Pender's Division- Maj. Gen. W. Dorsey Pender
Lane's Brigade - Brig. Gen. James H. Lane
SEVENTH REGIMENT N.C. TROOPS - Capt. J.
McLeod Turner, Capt. James G. Harris - On the
first day at Gettysburg the Seventh Regiment
covered the right of the Brigade as it advanced
to watch the movement of enemy cavalry. It
subsequently joined the Brigade at Seminary
Ridge. Inactive on July 2, the Seventh took
part in the charge on July 3, where it lost 17
killed, 84 wounded and 41 missing.
EIGHTEENTH REGIMENT N.C. TROOPS - Col.
John D. Barry - Active in all three days of the
Battle of Gettysburg, the Eighteenth took part
in supporting Heth's Division and later was in
the front line on July 1. On July 2 the Regiment
was sent to support a battery near the Theolog-
ical College but was again with Lane's Brigade
in its advance in the evening. On the third day
the Eighteenth took part in the charge.
TWENTY-EIGHTH N.C. TROOPS - Col. S.D. Lowe-
Having fought with Lane's Brigade on July 1,
the Twenty-eighth was not actively engaged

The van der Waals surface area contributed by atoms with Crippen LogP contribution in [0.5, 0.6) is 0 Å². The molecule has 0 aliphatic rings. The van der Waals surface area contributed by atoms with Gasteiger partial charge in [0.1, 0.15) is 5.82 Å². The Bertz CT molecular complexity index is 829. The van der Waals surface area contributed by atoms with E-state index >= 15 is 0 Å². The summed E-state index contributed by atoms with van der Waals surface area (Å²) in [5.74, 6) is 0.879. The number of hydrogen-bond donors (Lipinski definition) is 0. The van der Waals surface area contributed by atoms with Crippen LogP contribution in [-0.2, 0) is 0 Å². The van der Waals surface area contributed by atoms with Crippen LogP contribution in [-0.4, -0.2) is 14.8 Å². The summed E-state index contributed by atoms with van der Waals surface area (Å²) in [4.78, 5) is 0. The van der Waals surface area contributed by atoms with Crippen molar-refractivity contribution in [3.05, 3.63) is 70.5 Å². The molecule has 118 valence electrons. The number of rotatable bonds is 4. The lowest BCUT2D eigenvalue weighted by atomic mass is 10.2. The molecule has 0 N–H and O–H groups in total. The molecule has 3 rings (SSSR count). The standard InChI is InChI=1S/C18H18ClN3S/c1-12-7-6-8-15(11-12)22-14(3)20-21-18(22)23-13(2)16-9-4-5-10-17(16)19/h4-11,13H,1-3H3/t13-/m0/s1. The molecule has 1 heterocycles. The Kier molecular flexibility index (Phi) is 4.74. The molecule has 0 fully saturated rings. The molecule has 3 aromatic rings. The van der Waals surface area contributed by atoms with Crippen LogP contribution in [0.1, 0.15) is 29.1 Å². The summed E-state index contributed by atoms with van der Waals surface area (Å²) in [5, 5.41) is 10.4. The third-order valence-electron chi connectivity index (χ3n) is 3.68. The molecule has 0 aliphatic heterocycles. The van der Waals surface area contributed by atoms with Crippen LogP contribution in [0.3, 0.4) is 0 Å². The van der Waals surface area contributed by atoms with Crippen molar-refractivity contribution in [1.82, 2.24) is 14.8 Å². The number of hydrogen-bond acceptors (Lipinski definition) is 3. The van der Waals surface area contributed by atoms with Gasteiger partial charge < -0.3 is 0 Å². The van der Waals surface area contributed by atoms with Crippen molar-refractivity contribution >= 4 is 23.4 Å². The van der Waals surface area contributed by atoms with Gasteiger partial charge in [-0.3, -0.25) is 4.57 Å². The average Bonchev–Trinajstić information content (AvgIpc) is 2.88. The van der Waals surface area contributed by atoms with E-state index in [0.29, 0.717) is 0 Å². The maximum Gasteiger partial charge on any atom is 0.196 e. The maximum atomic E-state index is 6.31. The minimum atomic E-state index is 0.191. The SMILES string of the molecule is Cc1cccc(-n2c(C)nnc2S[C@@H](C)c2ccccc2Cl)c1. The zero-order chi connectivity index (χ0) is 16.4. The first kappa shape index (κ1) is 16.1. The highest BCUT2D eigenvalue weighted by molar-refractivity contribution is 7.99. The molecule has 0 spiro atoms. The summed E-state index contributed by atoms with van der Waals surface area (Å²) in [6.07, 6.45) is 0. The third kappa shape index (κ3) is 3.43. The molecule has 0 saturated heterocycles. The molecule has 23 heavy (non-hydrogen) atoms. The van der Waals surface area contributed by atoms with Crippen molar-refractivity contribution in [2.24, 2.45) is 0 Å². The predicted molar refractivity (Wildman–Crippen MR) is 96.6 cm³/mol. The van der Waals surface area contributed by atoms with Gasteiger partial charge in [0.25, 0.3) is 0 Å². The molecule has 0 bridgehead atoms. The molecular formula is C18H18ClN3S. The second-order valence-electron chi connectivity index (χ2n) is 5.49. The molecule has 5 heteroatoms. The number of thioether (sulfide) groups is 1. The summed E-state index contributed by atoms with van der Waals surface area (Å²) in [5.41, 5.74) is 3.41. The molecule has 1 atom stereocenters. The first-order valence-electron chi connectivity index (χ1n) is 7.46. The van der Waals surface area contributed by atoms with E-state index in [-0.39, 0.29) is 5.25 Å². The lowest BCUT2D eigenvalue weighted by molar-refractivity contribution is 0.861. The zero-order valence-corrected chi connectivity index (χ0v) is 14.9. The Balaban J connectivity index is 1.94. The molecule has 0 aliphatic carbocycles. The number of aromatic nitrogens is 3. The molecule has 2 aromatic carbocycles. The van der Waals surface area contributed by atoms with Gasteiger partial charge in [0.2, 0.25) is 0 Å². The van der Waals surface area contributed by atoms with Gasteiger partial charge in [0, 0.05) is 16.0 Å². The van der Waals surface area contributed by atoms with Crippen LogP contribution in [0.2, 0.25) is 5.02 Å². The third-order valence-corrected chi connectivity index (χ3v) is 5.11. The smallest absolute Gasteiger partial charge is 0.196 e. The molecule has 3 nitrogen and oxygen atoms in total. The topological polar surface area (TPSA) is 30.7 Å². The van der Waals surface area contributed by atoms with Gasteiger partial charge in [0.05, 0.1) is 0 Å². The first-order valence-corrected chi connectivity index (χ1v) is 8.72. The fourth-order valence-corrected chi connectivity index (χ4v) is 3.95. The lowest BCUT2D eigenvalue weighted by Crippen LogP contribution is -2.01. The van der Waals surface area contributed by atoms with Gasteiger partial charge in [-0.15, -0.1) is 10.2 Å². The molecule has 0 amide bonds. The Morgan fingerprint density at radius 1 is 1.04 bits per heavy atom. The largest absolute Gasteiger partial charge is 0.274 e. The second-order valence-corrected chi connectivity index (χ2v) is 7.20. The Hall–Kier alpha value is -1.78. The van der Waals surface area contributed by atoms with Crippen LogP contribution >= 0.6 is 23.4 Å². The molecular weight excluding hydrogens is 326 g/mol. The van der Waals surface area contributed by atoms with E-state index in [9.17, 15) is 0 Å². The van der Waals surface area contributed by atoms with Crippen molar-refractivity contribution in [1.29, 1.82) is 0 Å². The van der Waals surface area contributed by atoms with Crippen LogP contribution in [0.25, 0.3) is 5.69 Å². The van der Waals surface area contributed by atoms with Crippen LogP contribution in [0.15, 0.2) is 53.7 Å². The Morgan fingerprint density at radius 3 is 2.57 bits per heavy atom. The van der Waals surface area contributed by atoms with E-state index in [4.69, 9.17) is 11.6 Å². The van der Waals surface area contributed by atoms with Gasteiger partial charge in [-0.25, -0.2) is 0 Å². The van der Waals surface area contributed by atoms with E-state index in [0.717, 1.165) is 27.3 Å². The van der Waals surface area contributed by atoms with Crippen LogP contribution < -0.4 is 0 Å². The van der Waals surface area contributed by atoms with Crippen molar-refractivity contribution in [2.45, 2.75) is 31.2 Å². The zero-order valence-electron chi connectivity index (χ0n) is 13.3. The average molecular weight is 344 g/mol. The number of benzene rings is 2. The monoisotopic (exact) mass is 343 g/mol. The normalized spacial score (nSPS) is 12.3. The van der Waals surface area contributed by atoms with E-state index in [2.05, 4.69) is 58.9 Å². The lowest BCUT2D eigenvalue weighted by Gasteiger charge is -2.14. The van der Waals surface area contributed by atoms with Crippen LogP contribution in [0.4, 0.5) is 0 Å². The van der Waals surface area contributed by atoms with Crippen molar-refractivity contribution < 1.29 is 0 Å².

during the second day's action, though under
heavy artillery fire several times. On July 3
the Twenty-eighth performed valiantly in the
charge upon Cemetery Ridge and was the "last
command to leave the field." Its losses were
12 killed and 92 wounded.
THIRTY-THIRD REGIMENT N.C. TROOPS - Col.
Clark M. Avery - Advancing towards Gettysburg
on July 1, the Thirty-third came upon the enemy
in force and engaged him in battle at about
4:00 p.m. Though exposed to shelling on July 2,
the Regiment was not actively engaged. In the
charge on the 3rd the Regiment was on the left
of Lane's Brigade, which formed the left of the
supporting line. During that action the Regiment
lost 10 killed and 53 wounded.
THIRTY-SEVENTH REGIMENT N.C. TROOPS -
Col. W.M. Barbour - Arriving on the Gettysburg
battlefield on the morning of .July 1, the Regi-
ment formed a line in the rear of Heth's Division